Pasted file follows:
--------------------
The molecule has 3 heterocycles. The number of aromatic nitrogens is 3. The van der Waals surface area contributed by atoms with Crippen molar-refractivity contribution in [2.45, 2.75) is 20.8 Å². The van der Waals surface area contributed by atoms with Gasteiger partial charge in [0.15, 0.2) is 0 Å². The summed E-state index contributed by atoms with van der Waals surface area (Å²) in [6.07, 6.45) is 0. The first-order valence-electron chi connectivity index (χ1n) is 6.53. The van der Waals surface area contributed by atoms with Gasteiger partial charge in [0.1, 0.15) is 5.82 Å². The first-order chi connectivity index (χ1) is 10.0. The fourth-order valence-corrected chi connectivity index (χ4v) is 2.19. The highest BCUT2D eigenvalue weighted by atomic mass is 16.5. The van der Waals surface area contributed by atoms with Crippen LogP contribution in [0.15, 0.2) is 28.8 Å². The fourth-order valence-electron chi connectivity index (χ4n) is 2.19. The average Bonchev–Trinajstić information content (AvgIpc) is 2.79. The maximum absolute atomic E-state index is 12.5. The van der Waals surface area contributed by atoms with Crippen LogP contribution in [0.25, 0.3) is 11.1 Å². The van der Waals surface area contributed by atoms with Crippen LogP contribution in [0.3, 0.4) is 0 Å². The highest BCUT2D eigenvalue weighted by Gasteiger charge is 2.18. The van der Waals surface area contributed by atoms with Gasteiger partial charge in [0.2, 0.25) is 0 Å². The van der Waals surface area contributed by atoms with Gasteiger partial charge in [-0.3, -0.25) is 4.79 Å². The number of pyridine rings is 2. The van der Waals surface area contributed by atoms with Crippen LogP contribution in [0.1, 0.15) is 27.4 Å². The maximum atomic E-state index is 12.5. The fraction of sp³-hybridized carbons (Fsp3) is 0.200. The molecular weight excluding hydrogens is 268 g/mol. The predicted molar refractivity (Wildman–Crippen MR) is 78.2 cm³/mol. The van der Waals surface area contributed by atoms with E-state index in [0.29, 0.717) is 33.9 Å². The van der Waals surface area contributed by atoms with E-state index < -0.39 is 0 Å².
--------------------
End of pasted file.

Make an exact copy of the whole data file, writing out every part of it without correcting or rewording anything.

The molecule has 3 heterocycles. The number of aromatic nitrogens is 3. The van der Waals surface area contributed by atoms with Crippen molar-refractivity contribution in [2.45, 2.75) is 20.8 Å². The van der Waals surface area contributed by atoms with Gasteiger partial charge in [0.15, 0.2) is 0 Å². The summed E-state index contributed by atoms with van der Waals surface area (Å²) in [6.07, 6.45) is 0. The first-order valence-electron chi connectivity index (χ1n) is 6.53. The van der Waals surface area contributed by atoms with Gasteiger partial charge in [0.1, 0.15) is 5.82 Å². The first-order chi connectivity index (χ1) is 10.0. The fourth-order valence-corrected chi connectivity index (χ4v) is 2.19. The highest BCUT2D eigenvalue weighted by atomic mass is 16.5. The van der Waals surface area contributed by atoms with Crippen LogP contribution in [0.15, 0.2) is 28.8 Å². The fourth-order valence-electron chi connectivity index (χ4n) is 2.19. The average Bonchev–Trinajstić information content (AvgIpc) is 2.79. The maximum absolute atomic E-state index is 12.5. The van der Waals surface area contributed by atoms with Crippen LogP contribution in [0.25, 0.3) is 11.1 Å². The van der Waals surface area contributed by atoms with Crippen LogP contribution in [0.3, 0.4) is 0 Å². The highest BCUT2D eigenvalue weighted by Gasteiger charge is 2.18. The van der Waals surface area contributed by atoms with Gasteiger partial charge in [0.2, 0.25) is 0 Å². The van der Waals surface area contributed by atoms with Gasteiger partial charge in [-0.3, -0.25) is 4.79 Å². The number of pyridine rings is 2. The van der Waals surface area contributed by atoms with Crippen LogP contribution in [0.1, 0.15) is 27.4 Å². The maximum atomic E-state index is 12.5. The fraction of sp³-hybridized carbons (Fsp3) is 0.200. The molecular weight excluding hydrogens is 268 g/mol. The predicted molar refractivity (Wildman–Crippen MR) is 78.2 cm³/mol. The van der Waals surface area contributed by atoms with E-state index in [0.29, 0.717) is 33.9 Å². The van der Waals surface area contributed by atoms with E-state index < -0.39 is 0 Å².